Mountains, show paths of trophies afar.

Like a cherub with brandished sword, ward off,

O silver-blue sea, our weakness and fear.

But if you cannot guard your children from ill,

If for want of virtue their mystery thrives,

To your ancient womb you should recoil,

Fatherland! — and sink back into the waves.

You Turn Black, O Cloud (Sortnar þú, ský) by Jón Thoroddsen (b. 1818)

Although best known as the father of Icelandic poetry, Thoroddsen was also a writer of drinking songs and poems. His work generally depicts life in the Icelandic countryside.

You turn black, o cloud,

in the southern sky

and let your brow sink.

Something disturbs you

as it disturbs me

I see you weep.

Yet your course seems

to lie clear

through the heaven’s bright paths,

while here below

darkness and hindrance

confront me ever.

Swift cloud,

hurry and flee

from this trail of sorrows,

on earth, for all

who venture too close

must often shed tears.

The Voice of the Waterfalls (Fossanður) by Þorsteinn Erlingsson (b. 1858)

Erlingsson worked as a journalist, criticizing the Danish regime’s mistreatment of Icelanders. Though his politicism was undeniably rebellious, his poetry reflected a much more gentle nature, often praising the likes of the environment and wildlife.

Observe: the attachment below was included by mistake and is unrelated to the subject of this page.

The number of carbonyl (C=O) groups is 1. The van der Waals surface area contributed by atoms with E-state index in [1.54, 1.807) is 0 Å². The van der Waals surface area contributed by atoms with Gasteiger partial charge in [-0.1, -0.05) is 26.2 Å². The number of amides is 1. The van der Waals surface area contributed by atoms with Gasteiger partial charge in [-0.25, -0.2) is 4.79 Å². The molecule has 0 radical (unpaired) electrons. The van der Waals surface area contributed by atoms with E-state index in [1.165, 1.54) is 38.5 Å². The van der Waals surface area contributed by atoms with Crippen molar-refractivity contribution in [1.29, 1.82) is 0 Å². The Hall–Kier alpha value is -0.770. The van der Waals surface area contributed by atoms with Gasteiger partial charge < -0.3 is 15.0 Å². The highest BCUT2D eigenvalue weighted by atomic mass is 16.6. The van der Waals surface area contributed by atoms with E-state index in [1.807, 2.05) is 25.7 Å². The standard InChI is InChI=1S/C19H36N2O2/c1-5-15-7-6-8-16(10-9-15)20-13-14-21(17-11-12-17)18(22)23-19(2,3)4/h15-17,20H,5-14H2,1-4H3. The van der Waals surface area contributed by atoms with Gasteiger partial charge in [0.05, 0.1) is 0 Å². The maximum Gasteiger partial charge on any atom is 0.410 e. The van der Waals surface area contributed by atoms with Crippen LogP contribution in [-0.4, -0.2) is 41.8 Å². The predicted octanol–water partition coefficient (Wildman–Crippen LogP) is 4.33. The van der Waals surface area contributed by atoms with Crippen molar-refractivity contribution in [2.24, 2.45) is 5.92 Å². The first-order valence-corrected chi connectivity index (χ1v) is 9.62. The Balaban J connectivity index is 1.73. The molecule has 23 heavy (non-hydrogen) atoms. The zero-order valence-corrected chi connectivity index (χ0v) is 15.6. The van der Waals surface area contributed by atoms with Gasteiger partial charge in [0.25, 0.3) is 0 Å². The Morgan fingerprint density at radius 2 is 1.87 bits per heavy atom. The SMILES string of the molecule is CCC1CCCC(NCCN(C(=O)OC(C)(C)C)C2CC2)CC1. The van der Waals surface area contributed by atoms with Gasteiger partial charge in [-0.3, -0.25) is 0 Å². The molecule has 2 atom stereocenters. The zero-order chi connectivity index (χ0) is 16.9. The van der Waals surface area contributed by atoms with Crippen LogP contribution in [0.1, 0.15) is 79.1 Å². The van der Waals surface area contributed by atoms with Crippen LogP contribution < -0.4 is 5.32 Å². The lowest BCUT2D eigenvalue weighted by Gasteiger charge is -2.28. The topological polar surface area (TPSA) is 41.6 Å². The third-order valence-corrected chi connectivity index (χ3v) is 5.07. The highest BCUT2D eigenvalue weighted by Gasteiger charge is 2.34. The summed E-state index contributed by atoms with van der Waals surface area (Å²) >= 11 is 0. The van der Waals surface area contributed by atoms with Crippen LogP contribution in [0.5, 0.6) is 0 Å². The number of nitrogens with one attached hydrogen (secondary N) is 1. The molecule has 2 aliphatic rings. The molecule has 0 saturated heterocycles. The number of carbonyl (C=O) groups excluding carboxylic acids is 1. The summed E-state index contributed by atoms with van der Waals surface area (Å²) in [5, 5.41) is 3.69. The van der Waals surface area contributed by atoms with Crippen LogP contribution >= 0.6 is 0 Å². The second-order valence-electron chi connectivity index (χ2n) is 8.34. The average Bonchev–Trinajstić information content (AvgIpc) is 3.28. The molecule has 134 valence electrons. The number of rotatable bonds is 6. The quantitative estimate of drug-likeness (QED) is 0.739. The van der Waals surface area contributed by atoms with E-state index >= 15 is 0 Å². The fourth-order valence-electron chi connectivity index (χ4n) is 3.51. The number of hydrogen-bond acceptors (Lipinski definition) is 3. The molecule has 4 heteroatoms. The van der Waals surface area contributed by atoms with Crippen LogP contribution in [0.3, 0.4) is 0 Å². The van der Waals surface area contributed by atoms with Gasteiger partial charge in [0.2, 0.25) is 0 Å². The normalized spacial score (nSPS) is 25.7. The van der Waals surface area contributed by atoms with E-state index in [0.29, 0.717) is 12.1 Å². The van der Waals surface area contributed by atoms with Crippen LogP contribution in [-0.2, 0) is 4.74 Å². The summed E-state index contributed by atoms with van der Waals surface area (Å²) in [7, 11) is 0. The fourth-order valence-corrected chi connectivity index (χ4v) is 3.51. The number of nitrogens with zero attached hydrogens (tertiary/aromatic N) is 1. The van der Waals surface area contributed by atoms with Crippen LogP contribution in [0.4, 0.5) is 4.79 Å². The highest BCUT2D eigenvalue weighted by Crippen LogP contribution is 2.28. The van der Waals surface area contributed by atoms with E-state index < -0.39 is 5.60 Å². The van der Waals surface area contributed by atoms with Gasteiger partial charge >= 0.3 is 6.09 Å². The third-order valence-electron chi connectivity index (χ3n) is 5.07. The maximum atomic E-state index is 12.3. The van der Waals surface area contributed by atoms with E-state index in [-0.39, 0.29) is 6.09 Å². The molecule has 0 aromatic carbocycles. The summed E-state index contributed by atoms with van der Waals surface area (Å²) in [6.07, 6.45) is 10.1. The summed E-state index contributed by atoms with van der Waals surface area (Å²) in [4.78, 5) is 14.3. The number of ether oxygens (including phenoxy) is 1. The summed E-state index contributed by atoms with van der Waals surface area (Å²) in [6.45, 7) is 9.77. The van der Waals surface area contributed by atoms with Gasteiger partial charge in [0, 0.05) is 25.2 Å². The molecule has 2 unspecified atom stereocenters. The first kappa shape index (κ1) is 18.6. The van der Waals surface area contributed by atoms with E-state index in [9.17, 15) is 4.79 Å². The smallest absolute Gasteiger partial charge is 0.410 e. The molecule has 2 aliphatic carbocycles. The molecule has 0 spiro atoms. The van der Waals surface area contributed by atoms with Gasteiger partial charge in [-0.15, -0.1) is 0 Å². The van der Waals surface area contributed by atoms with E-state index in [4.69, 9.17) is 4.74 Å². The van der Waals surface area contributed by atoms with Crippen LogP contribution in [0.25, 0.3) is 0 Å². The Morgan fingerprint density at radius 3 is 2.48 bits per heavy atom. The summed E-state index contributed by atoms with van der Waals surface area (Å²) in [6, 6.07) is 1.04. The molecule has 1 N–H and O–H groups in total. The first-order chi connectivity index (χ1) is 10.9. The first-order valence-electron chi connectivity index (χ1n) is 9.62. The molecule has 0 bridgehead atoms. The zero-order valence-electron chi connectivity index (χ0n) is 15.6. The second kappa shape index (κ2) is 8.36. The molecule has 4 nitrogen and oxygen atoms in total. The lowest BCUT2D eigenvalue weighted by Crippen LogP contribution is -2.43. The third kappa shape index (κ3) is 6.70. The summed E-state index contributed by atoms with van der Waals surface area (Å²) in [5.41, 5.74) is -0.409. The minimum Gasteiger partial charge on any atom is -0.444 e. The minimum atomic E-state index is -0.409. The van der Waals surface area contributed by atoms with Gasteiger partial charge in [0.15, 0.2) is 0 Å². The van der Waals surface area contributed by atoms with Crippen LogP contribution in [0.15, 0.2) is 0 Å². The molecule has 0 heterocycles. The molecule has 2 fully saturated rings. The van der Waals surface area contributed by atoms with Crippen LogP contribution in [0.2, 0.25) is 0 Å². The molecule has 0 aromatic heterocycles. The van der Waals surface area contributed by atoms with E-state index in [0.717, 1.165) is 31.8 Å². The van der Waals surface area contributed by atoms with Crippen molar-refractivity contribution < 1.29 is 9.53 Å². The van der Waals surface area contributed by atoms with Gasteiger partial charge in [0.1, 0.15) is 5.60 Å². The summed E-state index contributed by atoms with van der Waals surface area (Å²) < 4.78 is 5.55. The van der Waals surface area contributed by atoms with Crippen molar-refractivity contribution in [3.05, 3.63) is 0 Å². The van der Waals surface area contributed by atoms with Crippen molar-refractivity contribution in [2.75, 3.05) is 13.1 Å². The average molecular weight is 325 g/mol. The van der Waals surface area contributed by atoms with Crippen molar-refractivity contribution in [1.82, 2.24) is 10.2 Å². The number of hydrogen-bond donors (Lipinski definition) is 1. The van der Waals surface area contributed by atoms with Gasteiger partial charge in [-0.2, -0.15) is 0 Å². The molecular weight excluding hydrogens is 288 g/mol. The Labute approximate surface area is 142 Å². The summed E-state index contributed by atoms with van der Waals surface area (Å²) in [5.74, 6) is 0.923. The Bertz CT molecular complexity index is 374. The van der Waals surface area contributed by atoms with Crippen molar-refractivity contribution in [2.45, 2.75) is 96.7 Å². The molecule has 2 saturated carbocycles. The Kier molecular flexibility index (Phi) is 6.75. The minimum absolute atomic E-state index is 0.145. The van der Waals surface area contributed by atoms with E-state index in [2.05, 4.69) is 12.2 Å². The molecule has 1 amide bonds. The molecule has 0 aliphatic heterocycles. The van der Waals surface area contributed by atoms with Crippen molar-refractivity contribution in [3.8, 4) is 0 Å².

To the masterly music in the rocks’ throng

above all things I make reverence:

Trolls delivering their song,

the mountains their audience.

Bernard by Matthías Johannessen (b. 1960)

Johannessen is an avid writer of poetry, plays, translations, biographies, and essays. His poetry is praised for its free form.

We would have chosen

evening to the longest of days

from the yellow wood

to grave-deep sea

but the sound of saw follows

the sunset

and now there is silence

by this dark forest.

Northern lights (Norðurljós) by Matthías Jochumsson (b. 1835)

Also a playwright and translator, much like Johannessen is today, Jochumsson was best known as a lyrical poet. He famously penned the national anthem of Iceland, “Lofsöngur”, in 1874.

All of a sudden the magic lantern’s

wick burst into flame

And lo, God’s flaring torches

joined in a beautiful game.

Far and wide they soared through space

and waded the depth of blue,

and the darting flashes of colour

lit the path to Earth though.

No mortal tongue can truly

make God’s glory clear,

but my heart found at once

how holy heaven was near.

And there my weary soul lay down

by life’s estuary so bright

and drunk up in an instant

all those northern lights.

Volcanism (Umbrot) by Jónas Þorbjarnarson

Þorbjarnarson, a contemporary Icelandic poet, writes of travels and geography both within Iceland and abroad.

We are the ever-changing earth

always taking shape

new maps immediately misleading

new upheavals

I was someone and then I met you…

people change each other

even cause eruptions within each other

for deep down we are kindled, determined

by all kinds of magmatic associations

and a mountain of love rises-

lifting the landscape of our lives

we are the ever-changing earth

Full-time storyteller, part-time fruit connoisseur // More at amandarbrown.com